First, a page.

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‘Fat Leonard’ is on the lam: Notorious contractor behind $35 million Navy corruption scandal flees

‘Fat Leonard’ is on the run.
Jeff Schogol Avatar

A corrupt military contractor who has become the scourge of the Navy is now a fugitive from justice, less than three weeks before he was scheduled to be sentenced.

Leonard Glenn Francis – better known by his nickname “Fat Leonard” – had pleaded guilty to bribery and conspiracy charges as part of a yearslong Justice Department investigation that has gutted the Navy’s 7th Fleet.

Francis, who had been under house arrest in San Diego went missing on Sunday after cutting off his monitoring ankle bracelet, the San Diego Tribune first revealed. Francis’ neighbors had noticed moving trucks going in and out of his home recently.

“He was planning this out, that’s for sure,” Supervisory Deputy U.S. Marshal Omar Castillo told the newspaper.

The Naval Criminal Investigative Service, U.S. Marshals Service, Defense Criminal Defense Investigative Service, as well as the U.S. Attorney’s Office are currently trying to find Francis, a Navy spokesperson told Task & Purpose on Tuesday. No further information was available.

Francis’ attorney Devin Burstein declined to comment when reached by Task & Purpose on Tuesday.

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The name “Fat Leonard” has become synonymous with corruption, and his case, which involved numerous Navy officers, has become a black eye for the service. As part of his plea agreement with prosecutors, Francis admitted that over the course of a decade, he and other members of his company offered $500,000 cash bribes as well as prostitutes, lavish meals, and other enticements to Navy officers, who provided him with classified information about where U.S. warships would make port calls in the Pacific, the Justice Department announced in 2015.

Former Navy Capt. Daniel Dusek was sentenced in March 2016 to 46 months in prison after admitting to prosecutors that he had redirected the aircraft carrier USS Abraham Lincoln and other ships to a port terminal owned by Francis, according to the Justice Department.

Francis and his company Glenn Defense Marine Asia agreed to repay $35 million that they had overcharged the Navy for fuel, tugboat services, sewage disposal, and other services.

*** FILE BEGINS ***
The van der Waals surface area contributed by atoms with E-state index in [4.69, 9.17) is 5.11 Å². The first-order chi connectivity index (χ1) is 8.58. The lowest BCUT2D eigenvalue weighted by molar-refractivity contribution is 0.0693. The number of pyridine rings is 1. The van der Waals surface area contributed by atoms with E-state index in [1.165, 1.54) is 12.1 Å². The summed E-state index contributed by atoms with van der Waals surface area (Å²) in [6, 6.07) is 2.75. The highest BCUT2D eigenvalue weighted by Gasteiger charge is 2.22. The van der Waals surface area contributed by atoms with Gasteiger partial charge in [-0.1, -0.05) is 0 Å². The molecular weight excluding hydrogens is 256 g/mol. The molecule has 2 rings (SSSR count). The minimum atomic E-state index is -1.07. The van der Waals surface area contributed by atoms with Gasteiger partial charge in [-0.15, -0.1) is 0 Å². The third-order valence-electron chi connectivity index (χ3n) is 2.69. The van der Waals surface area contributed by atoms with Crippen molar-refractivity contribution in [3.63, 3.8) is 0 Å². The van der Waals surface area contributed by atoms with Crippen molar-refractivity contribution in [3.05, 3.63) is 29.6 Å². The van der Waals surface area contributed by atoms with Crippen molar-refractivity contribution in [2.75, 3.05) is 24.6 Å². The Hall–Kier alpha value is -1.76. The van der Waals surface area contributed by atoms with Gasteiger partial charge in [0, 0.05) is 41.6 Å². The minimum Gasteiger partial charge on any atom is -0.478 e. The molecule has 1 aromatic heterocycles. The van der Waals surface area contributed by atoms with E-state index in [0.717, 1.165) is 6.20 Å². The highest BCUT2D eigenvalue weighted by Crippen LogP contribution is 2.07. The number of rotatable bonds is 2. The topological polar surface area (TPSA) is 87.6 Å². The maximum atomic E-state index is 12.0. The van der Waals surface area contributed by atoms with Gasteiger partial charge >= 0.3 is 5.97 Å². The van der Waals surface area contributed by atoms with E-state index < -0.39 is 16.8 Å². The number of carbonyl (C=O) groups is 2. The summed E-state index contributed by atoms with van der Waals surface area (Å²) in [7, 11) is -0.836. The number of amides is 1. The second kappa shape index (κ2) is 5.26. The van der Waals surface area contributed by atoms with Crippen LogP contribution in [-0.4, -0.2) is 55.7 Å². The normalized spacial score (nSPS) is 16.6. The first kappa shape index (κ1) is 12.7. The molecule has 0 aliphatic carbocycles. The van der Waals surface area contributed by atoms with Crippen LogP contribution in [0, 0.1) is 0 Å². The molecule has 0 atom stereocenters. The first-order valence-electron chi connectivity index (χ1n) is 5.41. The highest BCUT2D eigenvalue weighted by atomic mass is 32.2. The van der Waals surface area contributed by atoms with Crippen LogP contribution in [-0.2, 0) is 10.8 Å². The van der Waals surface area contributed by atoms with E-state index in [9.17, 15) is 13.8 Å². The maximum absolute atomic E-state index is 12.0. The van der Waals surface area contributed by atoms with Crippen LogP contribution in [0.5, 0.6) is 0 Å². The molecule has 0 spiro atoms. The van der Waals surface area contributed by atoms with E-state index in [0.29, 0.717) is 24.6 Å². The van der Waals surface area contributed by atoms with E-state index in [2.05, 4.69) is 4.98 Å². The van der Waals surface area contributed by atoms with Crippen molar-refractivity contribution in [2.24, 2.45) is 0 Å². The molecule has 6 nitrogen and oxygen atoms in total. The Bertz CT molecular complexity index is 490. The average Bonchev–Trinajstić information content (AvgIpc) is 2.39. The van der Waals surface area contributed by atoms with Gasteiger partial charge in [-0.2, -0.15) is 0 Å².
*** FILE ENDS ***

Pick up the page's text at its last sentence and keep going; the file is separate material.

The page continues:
In June, a federal jury convicted four former Navy officers of receiving bribes from Francis, and jurors could not reach a verdict on a fifth former leader, retired Rear Adm. Bruce Loveless. Additionally, 29 other people, including Francis, have pleaded guilty in connection with the scandal.

The Fat Leonard scandal has damaged the Navy’s reputation as an “honest broker,” especially in the Pacific, said retired Navy Cmdr. Bryan Clark, a senior fellow with the Hudson Institute think tank in Washington, D.C.

“Even though, I’m sure, everyone knew about Fat Leonard and his antics, the fact that it’s now out in the open and lots of people have been prosecuted is making it really obvious to any potential suppliers to the Navy that the Navy has got this problem with corruption – and for all they know, it still continues,” Clark told Task & Purpose.

While Francis has pleaded guilty to the corruption charges, the Navy officers and senior enlisted leaders who helped him are “really the ones that are at fault here,” said retired Navy Capt. Brent Sadler, the senior fellow for naval warfare and advanced technology at the conservative Heritage Foundation think tank in Washington, D.C

Sadler said that Francis’ reputation for corruption was well known back when he was a junior officer serving in the Pacific.

“There was no secret that this guy was bad news in the late 90s,” Sadler told Task & Purpose. “So, everyone that was in 7th Fleet knew better.”

There’s no doubt that the Fat Leonard scandal has helped China’s efforts to dominate the Asia-Pacific region, he said. For many years, the Navy was reluctant to send warships to the Philippines, Malaysia, Vietnam, and other countries in Southeast Asia to avoid getting caught up in another web of corruption.

The Chinese also used the Fat Leonard scandal to try to persuade countries in the Asia-Pacific region that the United States was not trustworthy, Sadler said.

“It really added on to a counter narrative the Chinese were playing,” Sadler said. “Sequestration, Fat Leonard, collisions at sea – all these things kind of all built up for the Chinese to say: Hey, the Americans are dangerous; you don’t want them around here.”

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